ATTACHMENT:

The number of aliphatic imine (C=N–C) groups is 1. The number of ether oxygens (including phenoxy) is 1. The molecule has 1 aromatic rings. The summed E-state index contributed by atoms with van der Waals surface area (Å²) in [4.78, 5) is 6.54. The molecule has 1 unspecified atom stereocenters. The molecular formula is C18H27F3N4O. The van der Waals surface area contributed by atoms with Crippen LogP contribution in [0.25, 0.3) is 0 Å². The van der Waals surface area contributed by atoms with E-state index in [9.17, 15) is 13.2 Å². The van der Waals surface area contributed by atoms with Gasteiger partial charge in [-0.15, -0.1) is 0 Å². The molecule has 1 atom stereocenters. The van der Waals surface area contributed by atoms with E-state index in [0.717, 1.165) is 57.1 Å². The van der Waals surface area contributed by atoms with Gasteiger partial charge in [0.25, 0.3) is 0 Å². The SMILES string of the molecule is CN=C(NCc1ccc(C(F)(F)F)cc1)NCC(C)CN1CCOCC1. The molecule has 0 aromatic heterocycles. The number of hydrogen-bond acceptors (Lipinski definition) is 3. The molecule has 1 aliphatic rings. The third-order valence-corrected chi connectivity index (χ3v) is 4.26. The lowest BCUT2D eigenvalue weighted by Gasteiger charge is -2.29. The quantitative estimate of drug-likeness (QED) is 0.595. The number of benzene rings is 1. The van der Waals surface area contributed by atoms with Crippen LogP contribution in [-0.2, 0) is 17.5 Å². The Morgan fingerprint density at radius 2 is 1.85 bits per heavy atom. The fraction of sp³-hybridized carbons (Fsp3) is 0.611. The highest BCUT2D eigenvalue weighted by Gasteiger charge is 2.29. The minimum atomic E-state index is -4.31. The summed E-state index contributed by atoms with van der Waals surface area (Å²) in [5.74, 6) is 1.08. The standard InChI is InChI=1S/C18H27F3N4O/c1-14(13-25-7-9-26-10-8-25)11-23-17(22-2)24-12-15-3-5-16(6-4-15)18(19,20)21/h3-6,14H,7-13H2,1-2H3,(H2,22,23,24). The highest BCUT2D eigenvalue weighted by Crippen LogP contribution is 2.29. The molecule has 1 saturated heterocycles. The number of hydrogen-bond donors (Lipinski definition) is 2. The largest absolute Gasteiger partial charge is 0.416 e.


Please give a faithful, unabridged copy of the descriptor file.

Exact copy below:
The number of aliphatic imine (C=N–C) groups is 1. The number of ether oxygens (including phenoxy) is 1. The molecule has 1 aromatic rings. The summed E-state index contributed by atoms with van der Waals surface area (Å²) in [4.78, 5) is 6.54. The molecule has 1 unspecified atom stereocenters. The molecular formula is C18H27F3N4O. The van der Waals surface area contributed by atoms with Crippen LogP contribution in [0.25, 0.3) is 0 Å². The van der Waals surface area contributed by atoms with E-state index in [9.17, 15) is 13.2 Å². The van der Waals surface area contributed by atoms with Gasteiger partial charge in [-0.15, -0.1) is 0 Å². The molecule has 1 atom stereocenters. The van der Waals surface area contributed by atoms with E-state index in [0.717, 1.165) is 57.1 Å². The van der Waals surface area contributed by atoms with Gasteiger partial charge in [0.25, 0.3) is 0 Å². The SMILES string of the molecule is CN=C(NCc1ccc(C(F)(F)F)cc1)NCC(C)CN1CCOCC1. The molecule has 0 aromatic heterocycles. The number of hydrogen-bond acceptors (Lipinski definition) is 3. The molecule has 1 aliphatic rings. The third-order valence-corrected chi connectivity index (χ3v) is 4.26. The lowest BCUT2D eigenvalue weighted by Gasteiger charge is -2.29. The quantitative estimate of drug-likeness (QED) is 0.595. The number of benzene rings is 1. The van der Waals surface area contributed by atoms with Crippen LogP contribution in [-0.2, 0) is 17.5 Å². The Morgan fingerprint density at radius 2 is 1.85 bits per heavy atom. The fraction of sp³-hybridized carbons (Fsp3) is 0.611. The highest BCUT2D eigenvalue weighted by Gasteiger charge is 2.29. The minimum atomic E-state index is -4.31. The summed E-state index contributed by atoms with van der Waals surface area (Å²) in [5.74, 6) is 1.08. The standard InChI is InChI=1S/C18H27F3N4O/c1-14(13-25-7-9-26-10-8-25)11-23-17(22-2)24-12-15-3-5-16(6-4-15)18(19,20)21/h3-6,14H,7-13H2,1-2H3,(H2,22,23,24). The highest BCUT2D eigenvalue weighted by Crippen LogP contribution is 2.29. The molecule has 1 saturated heterocycles. The number of hydrogen-bond donors (Lipinski definition) is 2. The largest absolute Gasteiger partial charge is 0.416 e.